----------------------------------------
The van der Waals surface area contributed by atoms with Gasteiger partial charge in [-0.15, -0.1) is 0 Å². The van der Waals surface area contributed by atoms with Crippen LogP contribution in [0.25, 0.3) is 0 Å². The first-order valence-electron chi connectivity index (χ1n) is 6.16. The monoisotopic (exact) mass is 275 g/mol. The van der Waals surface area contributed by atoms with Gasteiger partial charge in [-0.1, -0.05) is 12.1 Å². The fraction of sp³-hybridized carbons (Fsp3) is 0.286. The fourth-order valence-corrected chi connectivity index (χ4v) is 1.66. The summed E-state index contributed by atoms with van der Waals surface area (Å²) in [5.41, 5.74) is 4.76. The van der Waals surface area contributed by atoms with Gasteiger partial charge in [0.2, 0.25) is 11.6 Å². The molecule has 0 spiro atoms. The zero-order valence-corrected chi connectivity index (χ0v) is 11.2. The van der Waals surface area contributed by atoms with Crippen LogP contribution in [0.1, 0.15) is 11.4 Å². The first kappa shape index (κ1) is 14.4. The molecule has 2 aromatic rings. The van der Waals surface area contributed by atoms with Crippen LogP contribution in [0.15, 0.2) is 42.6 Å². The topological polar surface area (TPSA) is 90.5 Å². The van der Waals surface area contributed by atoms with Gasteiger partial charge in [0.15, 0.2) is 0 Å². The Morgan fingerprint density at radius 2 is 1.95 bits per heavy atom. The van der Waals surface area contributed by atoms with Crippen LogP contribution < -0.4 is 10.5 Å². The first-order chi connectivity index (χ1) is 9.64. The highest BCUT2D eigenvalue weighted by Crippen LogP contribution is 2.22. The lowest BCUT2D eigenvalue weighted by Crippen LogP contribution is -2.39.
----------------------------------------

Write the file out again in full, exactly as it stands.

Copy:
The van der Waals surface area contributed by atoms with Gasteiger partial charge in [-0.15, -0.1) is 0 Å². The van der Waals surface area contributed by atoms with Crippen LogP contribution in [0.25, 0.3) is 0 Å². The first-order valence-electron chi connectivity index (χ1n) is 6.16. The monoisotopic (exact) mass is 275 g/mol. The van der Waals surface area contributed by atoms with Gasteiger partial charge in [-0.1, -0.05) is 12.1 Å². The fraction of sp³-hybridized carbons (Fsp3) is 0.286. The fourth-order valence-corrected chi connectivity index (χ4v) is 1.66. The summed E-state index contributed by atoms with van der Waals surface area (Å²) in [5.41, 5.74) is 4.76. The van der Waals surface area contributed by atoms with Gasteiger partial charge in [0.2, 0.25) is 11.6 Å². The molecule has 0 spiro atoms. The zero-order valence-corrected chi connectivity index (χ0v) is 11.2. The van der Waals surface area contributed by atoms with Crippen LogP contribution in [0.1, 0.15) is 11.4 Å². The first kappa shape index (κ1) is 14.4. The molecule has 2 aromatic rings. The van der Waals surface area contributed by atoms with Crippen LogP contribution in [0.15, 0.2) is 42.6 Å². The topological polar surface area (TPSA) is 90.5 Å². The van der Waals surface area contributed by atoms with Gasteiger partial charge in [0.15, 0.2) is 0 Å². The Morgan fingerprint density at radius 2 is 1.95 bits per heavy atom. The van der Waals surface area contributed by atoms with Crippen LogP contribution < -0.4 is 10.5 Å². The first-order chi connectivity index (χ1) is 9.64. The highest BCUT2D eigenvalue weighted by Crippen LogP contribution is 2.22. The lowest BCUT2D eigenvalue weighted by Crippen LogP contribution is -2.39.